To Every Enemy - "Reapers" (CD/EP)
"Reapers" track listing:
1. An Introduction to Our Home
3. Of All the Friends I've Had, You're the First
4. For Better or for Worse
Reviewed by Progressivity_In_All on January 20, 2013
Like a comic book superhero, the genre of hardcore has been around for quite awhile now, which has many fans are calling for a reboot and a return to the basics. In the wake of this super-saturated and tech-savvy modern metal and hardcore landscape, some choose to do just that. To Every Enemy instead chooses to walk the modern route, a move that seems to be working famously for superheroes like Superman and Batman in the movies. Whether or not the members of To Every Enemy will become superheroes themselves remains to be seen, as this is their debut EP.
Tight guitar rhythms with frequent open chug patterns lead the songs alongside a familiar formula of one playing a strum pattern with another providing an accent melody over it. The vocals range from core screams to guttural later-Impending-Doom-esque growls, and backing clean vocals (and one gang scream) provide counterpoint in the style of Miss May I. The strong breakdowns within the songs are not numerous, which keeps the music concise and less gimmicky.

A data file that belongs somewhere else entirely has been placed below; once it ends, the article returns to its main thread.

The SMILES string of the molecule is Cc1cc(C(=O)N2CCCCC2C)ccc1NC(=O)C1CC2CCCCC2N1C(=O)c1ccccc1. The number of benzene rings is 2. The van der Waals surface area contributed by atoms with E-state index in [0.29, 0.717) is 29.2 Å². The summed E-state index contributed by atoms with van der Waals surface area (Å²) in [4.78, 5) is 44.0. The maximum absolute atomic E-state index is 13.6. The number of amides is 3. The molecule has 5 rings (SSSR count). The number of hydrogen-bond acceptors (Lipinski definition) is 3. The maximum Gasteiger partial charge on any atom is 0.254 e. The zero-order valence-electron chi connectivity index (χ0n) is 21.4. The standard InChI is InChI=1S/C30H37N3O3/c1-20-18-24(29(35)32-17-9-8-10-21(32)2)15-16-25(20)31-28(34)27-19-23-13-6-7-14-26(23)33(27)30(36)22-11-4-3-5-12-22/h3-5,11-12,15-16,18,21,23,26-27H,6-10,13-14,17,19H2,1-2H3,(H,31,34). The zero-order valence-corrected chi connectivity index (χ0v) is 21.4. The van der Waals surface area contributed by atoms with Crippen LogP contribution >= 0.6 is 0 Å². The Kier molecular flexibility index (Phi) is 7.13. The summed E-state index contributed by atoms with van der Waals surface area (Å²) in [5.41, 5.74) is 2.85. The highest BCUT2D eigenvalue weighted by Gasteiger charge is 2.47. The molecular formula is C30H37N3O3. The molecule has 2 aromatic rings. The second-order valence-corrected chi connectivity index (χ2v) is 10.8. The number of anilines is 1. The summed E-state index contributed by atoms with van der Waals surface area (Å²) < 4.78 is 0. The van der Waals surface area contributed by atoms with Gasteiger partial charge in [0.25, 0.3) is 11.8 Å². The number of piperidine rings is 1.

Emerging from San Antonio in south Texas, To Every Enemy follows the idea that "everything's bigger in Texas," opting for gigantic guitar production, comparably huge vocals, and a bright sheen that smacks of lots of editing work. One drawback to the super-compressed sound is the highlighting of the clicky and heavily quantized drum work, which makes it lack a natural sound. Aside from that low point, there are some clever production tricks, like faux tape-jitter sounds, back-masked reverb anticipating vocal lines (making the vocals hit stronger), and a plethora of backing synthesizers.
This is new school hardcore for attention deficit listeners. The band desperately sounds like it wants to compete with the genre's big bands, and To Every Enemy made a fundamentally strong first run at it with "Reapers." The EP is available on iTunes now.
Highs: Massive guitar and vocal sound, high energy level.
Lows: Drums feel too clicky/quantized.
Bottom line: A hardcore debut that aims high and feels promising.
Get more info including news, reviews, interviews, links, etc. on our To Every Enemy band page.